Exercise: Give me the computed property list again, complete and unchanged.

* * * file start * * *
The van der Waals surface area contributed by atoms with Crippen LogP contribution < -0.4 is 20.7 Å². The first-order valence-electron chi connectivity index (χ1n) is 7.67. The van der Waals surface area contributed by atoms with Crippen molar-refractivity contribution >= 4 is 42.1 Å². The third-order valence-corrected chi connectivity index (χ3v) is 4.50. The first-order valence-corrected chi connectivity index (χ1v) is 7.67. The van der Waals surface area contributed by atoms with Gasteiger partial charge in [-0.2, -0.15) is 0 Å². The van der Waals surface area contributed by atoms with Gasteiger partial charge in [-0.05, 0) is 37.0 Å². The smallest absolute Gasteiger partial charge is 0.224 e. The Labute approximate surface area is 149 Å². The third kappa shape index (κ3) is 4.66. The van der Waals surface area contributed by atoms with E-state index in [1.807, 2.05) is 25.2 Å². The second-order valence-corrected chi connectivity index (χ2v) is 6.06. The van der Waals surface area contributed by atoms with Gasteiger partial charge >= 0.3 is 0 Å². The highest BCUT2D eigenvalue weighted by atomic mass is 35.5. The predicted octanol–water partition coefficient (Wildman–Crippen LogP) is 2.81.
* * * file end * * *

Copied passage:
The van der Waals surface area contributed by atoms with Crippen LogP contribution < -0.4 is 20.7 Å². The first-order valence-electron chi connectivity index (χ1n) is 7.67. The van der Waals surface area contributed by atoms with Crippen molar-refractivity contribution >= 4 is 42.1 Å². The third-order valence-corrected chi connectivity index (χ3v) is 4.50. The first-order valence-corrected chi connectivity index (χ1v) is 7.67. The van der Waals surface area contributed by atoms with Gasteiger partial charge in [-0.2, -0.15) is 0 Å². The van der Waals surface area contributed by atoms with Gasteiger partial charge in [-0.05, 0) is 37.0 Å². The smallest absolute Gasteiger partial charge is 0.224 e. The Labute approximate surface area is 149 Å². The third kappa shape index (κ3) is 4.66. The van der Waals surface area contributed by atoms with E-state index in [1.807, 2.05) is 25.2 Å². The second-order valence-corrected chi connectivity index (χ2v) is 6.06. The van der Waals surface area contributed by atoms with Gasteiger partial charge >= 0.3 is 0 Å². The highest BCUT2D eigenvalue weighted by atomic mass is 35.5. The predicted octanol–water partition coefficient (Wildman–Crippen LogP) is 2.81.